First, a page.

We take the Xbox One version of Call of Duty Ghosts for a ride.
Anyone who’s played any of the Call of Duty games pretty much knows what to expect by now. Expect the unexpected. Moments after leaving the relative safety of the menu screen, we’re controlling astronauts in a space station and firing semi-automatics to deter terrorists from taking control of the ODIN super weapon. The aggressors still manage to fire off a few powerful beams towards Earth, however, wiping out cities in the US and setting the scene for what’s to follow.
In Ghosts, Activision and Infinity Ward tell the tale of the US confronting the threat of a new superpower, South America, and trying to scupper the malevolent plans of Gabriel Rorke – former special forces and all round bad egg. Besides outer space(!) you get to wander through many varied environments from dense forests and destroyed stadia to an impressive underwater level.
"Much has been made of the lower 720p resolution when compared to the PS4’s 1080p but in practice you won't notice the difference with both still running at 60fps. Those moving from their 360s and PS3s will certainly appreciate the sharper graphics, textures and tones and really shouldn’t care much about so-called resolutiongate."
The Xbox One plays identically to those on the other systems but boasts a few next gen tweaks visually. Much has been made of the lower 720p resolution when compared to the PS4’s 1080p but in practice you won’t notice the difference with both still running at 60fps. Those moving from their 360s and PS3s will certainly appreciate the sharper graphics, textures and tones and really shouldn’t care much about so-called resolutiongate.
Ultimately, it’s the gameplay that counts and as usual, Activision and Infinity Ward have followed the winning formula to provide a few relentless hours of action, explosions and high octane set pieces. Despite a slew of additions such as new game modes, dynamic maps, female soldiers and customizable characters that can slide and lean round corners, it all feels strangely familiar.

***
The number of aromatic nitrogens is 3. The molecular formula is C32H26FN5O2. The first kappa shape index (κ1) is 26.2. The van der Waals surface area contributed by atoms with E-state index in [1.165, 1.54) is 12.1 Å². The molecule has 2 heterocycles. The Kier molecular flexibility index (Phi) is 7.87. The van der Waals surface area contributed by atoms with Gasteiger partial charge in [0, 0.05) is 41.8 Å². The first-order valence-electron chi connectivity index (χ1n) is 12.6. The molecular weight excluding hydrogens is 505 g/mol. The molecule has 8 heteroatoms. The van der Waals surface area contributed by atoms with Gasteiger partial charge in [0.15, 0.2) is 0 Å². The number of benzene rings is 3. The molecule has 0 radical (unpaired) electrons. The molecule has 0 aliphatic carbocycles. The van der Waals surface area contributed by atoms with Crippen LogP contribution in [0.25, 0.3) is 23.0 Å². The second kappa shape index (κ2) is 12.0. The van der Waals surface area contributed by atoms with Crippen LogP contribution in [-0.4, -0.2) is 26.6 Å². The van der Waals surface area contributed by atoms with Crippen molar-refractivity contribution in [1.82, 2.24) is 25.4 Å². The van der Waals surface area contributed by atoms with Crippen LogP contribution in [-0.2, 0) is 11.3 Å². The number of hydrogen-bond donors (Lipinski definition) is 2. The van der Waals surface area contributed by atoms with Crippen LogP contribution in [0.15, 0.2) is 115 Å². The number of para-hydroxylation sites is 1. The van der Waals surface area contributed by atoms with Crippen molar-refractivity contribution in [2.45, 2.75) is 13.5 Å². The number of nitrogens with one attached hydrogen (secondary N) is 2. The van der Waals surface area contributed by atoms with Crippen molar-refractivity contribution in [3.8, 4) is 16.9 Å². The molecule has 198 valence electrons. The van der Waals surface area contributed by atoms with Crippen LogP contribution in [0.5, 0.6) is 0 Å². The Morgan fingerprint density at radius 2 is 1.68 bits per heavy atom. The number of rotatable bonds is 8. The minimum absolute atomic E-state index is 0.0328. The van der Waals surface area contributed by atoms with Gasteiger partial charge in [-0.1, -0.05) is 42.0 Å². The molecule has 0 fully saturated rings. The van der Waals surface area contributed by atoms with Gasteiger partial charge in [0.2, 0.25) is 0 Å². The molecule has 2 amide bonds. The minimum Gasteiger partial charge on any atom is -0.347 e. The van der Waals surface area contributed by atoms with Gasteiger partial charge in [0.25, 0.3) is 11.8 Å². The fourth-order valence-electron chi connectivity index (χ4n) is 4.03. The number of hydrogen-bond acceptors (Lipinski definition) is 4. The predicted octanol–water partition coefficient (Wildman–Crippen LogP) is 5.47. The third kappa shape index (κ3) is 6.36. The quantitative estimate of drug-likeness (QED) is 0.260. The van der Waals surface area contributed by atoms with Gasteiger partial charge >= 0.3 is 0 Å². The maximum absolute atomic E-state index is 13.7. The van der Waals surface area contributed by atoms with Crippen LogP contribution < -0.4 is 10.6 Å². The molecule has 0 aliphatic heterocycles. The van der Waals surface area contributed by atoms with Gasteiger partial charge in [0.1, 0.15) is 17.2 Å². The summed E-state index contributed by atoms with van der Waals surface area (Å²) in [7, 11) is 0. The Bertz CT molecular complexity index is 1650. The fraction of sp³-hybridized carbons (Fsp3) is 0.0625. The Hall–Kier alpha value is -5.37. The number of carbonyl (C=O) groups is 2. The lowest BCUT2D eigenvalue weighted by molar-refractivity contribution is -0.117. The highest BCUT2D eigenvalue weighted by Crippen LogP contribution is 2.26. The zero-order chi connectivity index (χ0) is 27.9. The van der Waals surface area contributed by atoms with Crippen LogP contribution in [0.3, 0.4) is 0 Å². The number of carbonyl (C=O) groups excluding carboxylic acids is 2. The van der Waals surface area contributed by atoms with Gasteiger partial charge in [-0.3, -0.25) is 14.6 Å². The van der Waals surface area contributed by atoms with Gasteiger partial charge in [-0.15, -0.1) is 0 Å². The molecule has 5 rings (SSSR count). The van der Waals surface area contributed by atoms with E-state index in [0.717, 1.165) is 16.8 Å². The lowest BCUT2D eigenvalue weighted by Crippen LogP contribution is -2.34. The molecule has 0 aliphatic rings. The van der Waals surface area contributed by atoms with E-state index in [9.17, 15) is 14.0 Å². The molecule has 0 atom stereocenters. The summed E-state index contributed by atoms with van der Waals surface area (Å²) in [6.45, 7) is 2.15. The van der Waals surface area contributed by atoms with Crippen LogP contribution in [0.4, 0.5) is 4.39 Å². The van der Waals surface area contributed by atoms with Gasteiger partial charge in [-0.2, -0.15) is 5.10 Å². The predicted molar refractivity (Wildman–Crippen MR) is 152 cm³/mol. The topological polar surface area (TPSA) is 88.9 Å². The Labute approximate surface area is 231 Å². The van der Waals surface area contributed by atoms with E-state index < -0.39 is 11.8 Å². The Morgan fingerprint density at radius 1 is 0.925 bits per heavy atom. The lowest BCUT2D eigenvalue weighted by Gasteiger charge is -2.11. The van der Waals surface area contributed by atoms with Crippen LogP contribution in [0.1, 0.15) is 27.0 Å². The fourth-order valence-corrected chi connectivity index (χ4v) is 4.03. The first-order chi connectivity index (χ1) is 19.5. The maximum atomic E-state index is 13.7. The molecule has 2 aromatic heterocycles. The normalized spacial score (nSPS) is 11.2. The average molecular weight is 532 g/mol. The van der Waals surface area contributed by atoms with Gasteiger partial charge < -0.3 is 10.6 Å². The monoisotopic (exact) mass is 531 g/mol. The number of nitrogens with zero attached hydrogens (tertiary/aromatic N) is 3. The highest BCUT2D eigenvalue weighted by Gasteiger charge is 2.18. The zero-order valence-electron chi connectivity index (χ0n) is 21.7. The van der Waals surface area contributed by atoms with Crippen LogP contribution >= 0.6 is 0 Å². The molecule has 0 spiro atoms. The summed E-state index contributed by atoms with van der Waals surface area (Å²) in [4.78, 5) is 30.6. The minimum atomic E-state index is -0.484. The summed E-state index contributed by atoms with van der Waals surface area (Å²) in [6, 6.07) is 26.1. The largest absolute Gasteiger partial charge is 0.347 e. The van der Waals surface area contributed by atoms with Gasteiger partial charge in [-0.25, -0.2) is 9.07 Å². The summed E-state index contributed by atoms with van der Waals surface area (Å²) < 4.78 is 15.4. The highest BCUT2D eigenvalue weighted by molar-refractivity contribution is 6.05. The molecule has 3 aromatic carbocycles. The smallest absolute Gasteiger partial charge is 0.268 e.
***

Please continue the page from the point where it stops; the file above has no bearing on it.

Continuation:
The developers have certainly tried to address the issues that typically blight these short and hollow shooter campaigns by introducing an emotional element, with the story centered around the relationship between father and sons, and of course the much heralded inclusion of Riley the dog – who, by the way, is controllable in some missions. As usual though, it’s all very linear with little opportunity to stray off the beaten track, except for when you’re looking for lost intel.
"Cash is earned for kills and can be spent on new weapons and upgrades. It’s thoroughly addictive and a really nice change from slathering zombies. Enough with the zombies already!"
Graphically, Ghosts can look lovely in places with sweeping vistas full of colour and detail, and an environment speckled with sunlight or the smoke of explosions. It still falls shy of the graphical prowess of Battlefield, and is perhaps not the game to showcase the abilities of your shiny new console. Nonetheless, it is a good looking game.
On Easy difficulty you’ll have no problems wiping out the waves of enemies that run towards you but ramp it up to Veteran and it’s challenging without bordering on controller-smashing frustration. But as we all know, Call of Duty isn’t about playing alone, is it? There’s plenty more to keep you occupied beyond sending your beloved hound to nibble enemies’ ankles in the campaign.